The effort required extraordinary volunteer effort, good will and cheer on the part of the teachers and students, and a group ambiance of healthy experimentation with varied foods tastes. It also required Ciao Thyme's commitment to serving nourishing and delectable foods by underwriting and sponsoring the week-long gastronomy adventure. The pictures are evidence of the success of the venture. The venue? Camp Casey, Washington, in August.

Students eager to eat, and help

Sunday, December 12, 2010

Cultivating Regional Food Security and S 510

One doesn’t need to look very far to find good information on Food Security. For example, the "Cultivating Regional Food Security" conference at the University of Washington last weekend offered emerging research and lively discussion among the several hundred participants there. I spoke on the topic of our farm resilience work [see ]. What we’re finding is that time is an ultimate limiting factor for all the field tasks, regulations, experimenting, researching, hosting, and legal work farmers need to accomplish in any given day. Labor, too, is a vulnerability (we’re looking at that now). Stay posted. Until then, do follow what’s going on with S 510.
It seems that Amendment SA 4715 was agreed to in Senate by Unanimous Consent on November 30, 2010. In this amendment to the FDA Food Safety Modernization Act (S 510), there is the following language:
Small Entity Compliance Policy Guide.--Not later than 180 days after the issuance of the regulations promulgated under subsection (n) of section 418 of the Federal Food, Drug, and Cosmetic Act (as added by subsection (a)), the Secretary shall issue a small entity compliance policy guide setting forth in plain language the requirements of such section 418 and this section to assist small entities in complying with the hazard analysis and other activities required under such section 418 and this section.
This Act may be cited as the ``Small Business Paperwork Relief Act''…….
Also, SMALL ENTITY COMPLIANCE POLICY GUIDE.--Not later than 180 days after the issuance of the regulations promulgated under section 415(b)(5) of the Federal Food, Drug, and Cosmetic Act (as added by this section), the Secretary shall issue a small entity compliance policy guide setting forth in plain language the requirements of such regulations to assist small entities in complying with registration requirements and other activities required under such section.
The Amendment also contains language about “small businesses” and “very small businesses” and about providing “sufficient flexibility to be practicable for all sizes and types of facilities, including small businesses such as a small food processing facility co-located on a farm” and about …. “….special attention to minimizing the burden (as defined in section 3502(2) of such Act) on the facility, and collection of information (as defined in section 3502(3) of such Act), associated with such regulations;…”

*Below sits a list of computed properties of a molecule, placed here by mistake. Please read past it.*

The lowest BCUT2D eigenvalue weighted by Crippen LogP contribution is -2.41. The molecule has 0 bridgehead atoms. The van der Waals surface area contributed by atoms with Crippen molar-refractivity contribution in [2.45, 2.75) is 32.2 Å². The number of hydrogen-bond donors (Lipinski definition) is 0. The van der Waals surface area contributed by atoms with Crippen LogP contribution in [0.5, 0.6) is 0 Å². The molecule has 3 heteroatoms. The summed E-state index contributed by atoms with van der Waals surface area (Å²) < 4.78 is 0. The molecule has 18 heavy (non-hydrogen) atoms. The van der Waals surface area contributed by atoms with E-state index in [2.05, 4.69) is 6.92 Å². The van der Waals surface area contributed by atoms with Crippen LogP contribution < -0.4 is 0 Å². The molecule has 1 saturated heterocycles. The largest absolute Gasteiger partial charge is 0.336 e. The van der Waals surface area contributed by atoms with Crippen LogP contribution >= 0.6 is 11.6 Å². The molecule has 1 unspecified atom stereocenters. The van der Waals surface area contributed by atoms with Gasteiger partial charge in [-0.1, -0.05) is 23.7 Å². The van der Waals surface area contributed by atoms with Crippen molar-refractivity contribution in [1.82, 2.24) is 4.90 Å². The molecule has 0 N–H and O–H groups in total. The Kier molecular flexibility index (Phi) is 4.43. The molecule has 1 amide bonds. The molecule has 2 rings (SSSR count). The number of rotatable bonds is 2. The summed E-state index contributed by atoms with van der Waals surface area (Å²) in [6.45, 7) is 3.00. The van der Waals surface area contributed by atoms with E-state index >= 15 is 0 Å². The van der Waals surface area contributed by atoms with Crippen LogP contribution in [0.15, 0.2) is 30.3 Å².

Also, that the Secretary … "shall exempt certain facilities from the requirements in section 418 of the Federal Food, Drug, and Cosmetic Act (as added by this section), including hazard analysis and preventive controls, and the mandatory inspection frequency in section 421 of such Act (as added by section 201), or modify the requirements in such sections 418 or 421, as the Secretary determines appropriate, if such facilities are engaged only in specific types of on-farm manufacturing, processing, packing, or holding activities that the Secretary determines to be low risk involving specific foods the Secretary determines to be low risk.
Action remaining: The bill now goes on to be voted on in the House, although the debate may be taking place on a companion bill in the House. See:

Thursday, December 2, 2010

S 510 -- And, a thought for Riley Detweiler

One of the main threats to farm resilience is the lack of time farmers have – as noted in an earlier essay here. Time is actually an abstract concept, but, for farmers, it literally means time to meet, comply with, experiment, host, test, read, litigate – especially for limited resource farms. And so, a serious threat to small farms and locally-produced food has emerged in the form of S 510, (the “Food Safety” bill).

We’ve been watching closely what’s been happening to S 510. The Senate passed the Bill with its Tester amendment mostly in tact (which provides exemptions from costly food safety plans and more). Now, the House (which did not include this critical amendment) and Senate bills must be reconciled during a brief session. Supporters hold up the recent recall of a half-billion eggs after a Salmonella outbreak, as well as other outbreaks of contamination and disease, as reasons to bolster up food safety legislation.